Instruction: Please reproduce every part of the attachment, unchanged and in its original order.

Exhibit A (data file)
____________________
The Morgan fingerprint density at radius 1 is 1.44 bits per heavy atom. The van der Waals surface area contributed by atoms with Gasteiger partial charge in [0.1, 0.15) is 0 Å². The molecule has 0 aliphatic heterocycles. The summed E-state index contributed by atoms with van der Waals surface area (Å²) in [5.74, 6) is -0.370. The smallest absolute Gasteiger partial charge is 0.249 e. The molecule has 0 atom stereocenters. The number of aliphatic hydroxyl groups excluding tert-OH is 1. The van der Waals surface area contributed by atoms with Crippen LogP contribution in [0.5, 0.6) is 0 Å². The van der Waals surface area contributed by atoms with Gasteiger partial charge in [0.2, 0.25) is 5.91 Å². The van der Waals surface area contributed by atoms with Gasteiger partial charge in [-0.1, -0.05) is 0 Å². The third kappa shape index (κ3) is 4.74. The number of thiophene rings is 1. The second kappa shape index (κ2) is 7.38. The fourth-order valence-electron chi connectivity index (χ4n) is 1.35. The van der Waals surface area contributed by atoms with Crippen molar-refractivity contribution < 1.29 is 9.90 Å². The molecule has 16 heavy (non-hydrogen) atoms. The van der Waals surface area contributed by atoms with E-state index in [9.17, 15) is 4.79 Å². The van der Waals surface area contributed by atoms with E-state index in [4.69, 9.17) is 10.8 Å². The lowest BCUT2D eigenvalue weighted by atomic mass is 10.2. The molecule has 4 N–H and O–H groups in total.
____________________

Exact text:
The Morgan fingerprint density at radius 1 is 1.44 bits per heavy atom. The van der Waals surface area contributed by atoms with Gasteiger partial charge in [0.1, 0.15) is 0 Å². The molecule has 0 aliphatic heterocycles. The summed E-state index contributed by atoms with van der Waals surface area (Å²) in [5.74, 6) is -0.370. The smallest absolute Gasteiger partial charge is 0.249 e. The molecule has 0 atom stereocenters. The number of aliphatic hydroxyl groups excluding tert-OH is 1. The van der Waals surface area contributed by atoms with Crippen LogP contribution in [0.5, 0.6) is 0 Å². The van der Waals surface area contributed by atoms with Gasteiger partial charge in [0.2, 0.25) is 5.91 Å². The van der Waals surface area contributed by atoms with Gasteiger partial charge in [-0.1, -0.05) is 0 Å². The third kappa shape index (κ3) is 4.74. The number of thiophene rings is 1. The second kappa shape index (κ2) is 7.38. The fourth-order valence-electron chi connectivity index (χ4n) is 1.35. The van der Waals surface area contributed by atoms with Crippen molar-refractivity contribution < 1.29 is 9.90 Å². The molecule has 16 heavy (non-hydrogen) atoms. The van der Waals surface area contributed by atoms with E-state index in [9.17, 15) is 4.79 Å². The van der Waals surface area contributed by atoms with E-state index in [4.69, 9.17) is 10.8 Å². The lowest BCUT2D eigenvalue weighted by atomic mass is 10.2. The molecule has 4 N–H and O–H groups in total.